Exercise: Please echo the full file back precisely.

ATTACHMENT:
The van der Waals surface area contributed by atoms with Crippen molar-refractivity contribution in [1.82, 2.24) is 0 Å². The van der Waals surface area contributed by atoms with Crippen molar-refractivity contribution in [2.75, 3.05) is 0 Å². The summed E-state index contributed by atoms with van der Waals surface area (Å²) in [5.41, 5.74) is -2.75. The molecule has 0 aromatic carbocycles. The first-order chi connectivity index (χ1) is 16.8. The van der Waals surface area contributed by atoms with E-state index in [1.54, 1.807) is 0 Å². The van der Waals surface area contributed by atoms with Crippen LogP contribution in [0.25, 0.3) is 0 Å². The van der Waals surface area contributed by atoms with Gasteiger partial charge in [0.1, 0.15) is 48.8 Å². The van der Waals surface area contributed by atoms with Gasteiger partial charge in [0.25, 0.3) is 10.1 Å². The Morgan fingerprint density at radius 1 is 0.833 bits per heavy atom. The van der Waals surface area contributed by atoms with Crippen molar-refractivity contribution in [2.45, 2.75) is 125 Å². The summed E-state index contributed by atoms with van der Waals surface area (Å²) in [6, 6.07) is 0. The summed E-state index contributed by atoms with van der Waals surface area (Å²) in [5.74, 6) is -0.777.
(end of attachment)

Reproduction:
The van der Waals surface area contributed by atoms with Crippen molar-refractivity contribution in [1.82, 2.24) is 0 Å². The van der Waals surface area contributed by atoms with Crippen molar-refractivity contribution in [2.75, 3.05) is 0 Å². The summed E-state index contributed by atoms with van der Waals surface area (Å²) in [5.41, 5.74) is -2.75. The molecule has 0 aromatic carbocycles. The first-order chi connectivity index (χ1) is 16.8. The van der Waals surface area contributed by atoms with E-state index in [1.54, 1.807) is 0 Å². The van der Waals surface area contributed by atoms with Crippen LogP contribution in [0.25, 0.3) is 0 Å². The van der Waals surface area contributed by atoms with Gasteiger partial charge in [0.1, 0.15) is 48.8 Å². The van der Waals surface area contributed by atoms with Gasteiger partial charge in [0.25, 0.3) is 10.1 Å². The Morgan fingerprint density at radius 1 is 0.833 bits per heavy atom. The van der Waals surface area contributed by atoms with Crippen molar-refractivity contribution in [2.45, 2.75) is 125 Å². The summed E-state index contributed by atoms with van der Waals surface area (Å²) in [6, 6.07) is 0. The summed E-state index contributed by atoms with van der Waals surface area (Å²) in [5.74, 6) is -0.777.